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'You never know what you're going to get': Call center staff break down the process of handling child abuse reports

Staff with the Department of Family Protective Services break down how various calls receive their priority status.

AUSTIN, Texas — Often, getting help for a child who’s being abused starts with a phone call.
Wherever in Texas the caller may be, the call, if made to the Texas Abuse Hotline, is received by intake staff at the Texas Department of Family Protective Services in Austin.

The agency received more than 736,000 calls for reports of abuse against adults and children last fiscal year. Of those, approximately 442,000 were allegations of child abuse.

Margaret Koppelman, a statewide intake supervisor with the agency, has handled calls for nearly 18 years.

“The fact is, when you pick up the phone, you never know what you're going to get,” Koppelman said.

The line is staffed 24 hours a day, seven days a week with degree-holding professionals who are trained to ask a series of fact finding questions that help them determine whether the allegations are, in fact, abuse or neglect as outlined by the law.

“We need very specific information and we try to do that in a way that doesn't rush the reporter,” Koppelman explained. "We are trying to get to the relevant information as quickly as possible while also managing callers who might be really challenging for a number of reasons. Either they are very angry at the time they're calling, very frightened at the time they're calling, scared to report, scared about the situation.”

Unlike in-person communication, intake specialists are tasked with picking up on small bits of information during the call and asking the reporter to expand on those specific aspects. Koppelman speculated that while the calls may usually take under half an hour, the longest calls are those that don’t immediately present as child abuse or neglect.

"I think our intake specialists really empathize with the callers and realize how difficult it is to make that call, how difficult it is to be in a frightening situation for your family or for the people that you're concerned about,” she said, adding that, usually, if the report doesn’t amount to abuse or neglect, specialists will try to connect the caller to resources to address the situation for which they’re calling.

Stephen Black, associate commissioner for statewide intake for Texas DFPS, said the agency gets many calls about things such as truancy and head lice, which alone, he said, do not amount to child abuse. However, Koppelman said she encourages anyone with a concern to call, as sometimes, unbeknownst to the caller, they could be offering information on an ongoing investigation. Due to confidentiality, they are unable to tell the caller whether the agency is already investigating.

"It's never wasting our time to take a call of someone who has a legitimate concern,” she said. "Our job is to listen to that concern and determine whether, legally, it's a situation where the state can make contact with the family and question their parenting. It's a very delicate situation.”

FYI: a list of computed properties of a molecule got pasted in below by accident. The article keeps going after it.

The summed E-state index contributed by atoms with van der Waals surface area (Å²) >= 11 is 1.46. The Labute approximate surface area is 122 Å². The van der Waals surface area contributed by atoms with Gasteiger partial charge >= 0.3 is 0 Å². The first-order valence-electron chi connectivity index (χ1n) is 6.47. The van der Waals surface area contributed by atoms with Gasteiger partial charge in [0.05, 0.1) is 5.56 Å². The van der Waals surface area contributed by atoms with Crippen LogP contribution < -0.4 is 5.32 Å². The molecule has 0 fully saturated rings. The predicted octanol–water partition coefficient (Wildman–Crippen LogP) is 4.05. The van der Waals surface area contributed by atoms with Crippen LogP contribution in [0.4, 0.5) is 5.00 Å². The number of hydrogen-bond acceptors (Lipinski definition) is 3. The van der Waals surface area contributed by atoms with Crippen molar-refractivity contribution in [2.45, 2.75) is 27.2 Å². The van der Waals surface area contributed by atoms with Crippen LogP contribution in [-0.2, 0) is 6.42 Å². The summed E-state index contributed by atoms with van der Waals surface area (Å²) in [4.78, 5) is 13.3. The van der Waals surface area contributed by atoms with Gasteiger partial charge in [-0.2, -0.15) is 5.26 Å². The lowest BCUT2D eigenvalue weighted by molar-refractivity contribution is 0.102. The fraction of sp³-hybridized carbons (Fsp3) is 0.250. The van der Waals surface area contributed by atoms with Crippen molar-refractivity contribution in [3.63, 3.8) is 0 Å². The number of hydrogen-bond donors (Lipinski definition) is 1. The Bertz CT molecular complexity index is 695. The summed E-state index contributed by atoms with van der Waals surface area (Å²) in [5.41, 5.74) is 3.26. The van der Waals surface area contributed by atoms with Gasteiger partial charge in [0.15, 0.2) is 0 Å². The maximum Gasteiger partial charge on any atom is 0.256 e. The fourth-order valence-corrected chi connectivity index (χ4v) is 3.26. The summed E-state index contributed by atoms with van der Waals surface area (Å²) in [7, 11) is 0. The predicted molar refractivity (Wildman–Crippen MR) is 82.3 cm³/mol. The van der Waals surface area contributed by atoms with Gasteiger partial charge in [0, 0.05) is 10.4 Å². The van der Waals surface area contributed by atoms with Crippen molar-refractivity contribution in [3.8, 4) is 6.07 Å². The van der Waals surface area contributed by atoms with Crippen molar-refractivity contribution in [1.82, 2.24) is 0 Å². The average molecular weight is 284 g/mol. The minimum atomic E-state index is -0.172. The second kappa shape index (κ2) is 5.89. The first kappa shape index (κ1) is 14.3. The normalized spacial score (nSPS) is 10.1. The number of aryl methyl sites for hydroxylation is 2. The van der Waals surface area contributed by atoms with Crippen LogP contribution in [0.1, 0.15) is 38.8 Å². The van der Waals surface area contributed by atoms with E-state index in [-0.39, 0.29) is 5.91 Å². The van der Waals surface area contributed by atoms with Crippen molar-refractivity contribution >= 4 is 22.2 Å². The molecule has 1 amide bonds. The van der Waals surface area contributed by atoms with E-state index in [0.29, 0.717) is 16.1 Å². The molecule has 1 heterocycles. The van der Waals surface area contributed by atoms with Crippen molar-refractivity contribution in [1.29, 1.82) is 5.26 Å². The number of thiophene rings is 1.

The agency also has a website in which individuals can report abuse or neglect where they feel the adult or child may not be in imminent danger. While callers are guided along with a series of detailed questions by intake specialists, on the online form, details are just as important in online reports.

"What we really need in those reports is details: Exactly what the injury was, exactly what happened,” Koppleman said. "Take the time to to put in who, what, when, where, why, how. What happened with this child. What is your concern? Is there an injury? Is there a current danger? What caused the injury? We just want a lot of detail.

"It's often frustrating. We will open a report about an 11-year-old and it says: ‘This 11 year old has a bruise on their arm.' And that's all. That's all the information. And that's not enough. We would not do anything with that report because 11 year olds get bruises on their arms. And so we have to really have enough information to assess the information and make sure that it meets the legal guideline for an investigation for us to get involved.”

Specialists also assign a priority to the call. For priority one cases, in which a child has broken bones, head injuries, serious injuries or is believed to be the victim of sexual abuse, immediate intervention is made by investigators in the field within 24 hours. For lower priority calls, officials investigate within two to three days. According to the agency, only 6% of all calls result in children being removed from their homes.

Intake specialists who handle both phone calls and processing online reports often hear a number of harrowing accounts of abuse or neglect. Because of this, they are offered counseling and are given the opportunity to step away from a situation should a call become too much to bear.

If you suspect abuse or neglect, you’re urged to call the Texas Abuse Hotline 1-800-252-5400 or to report online at txabusehotline.org.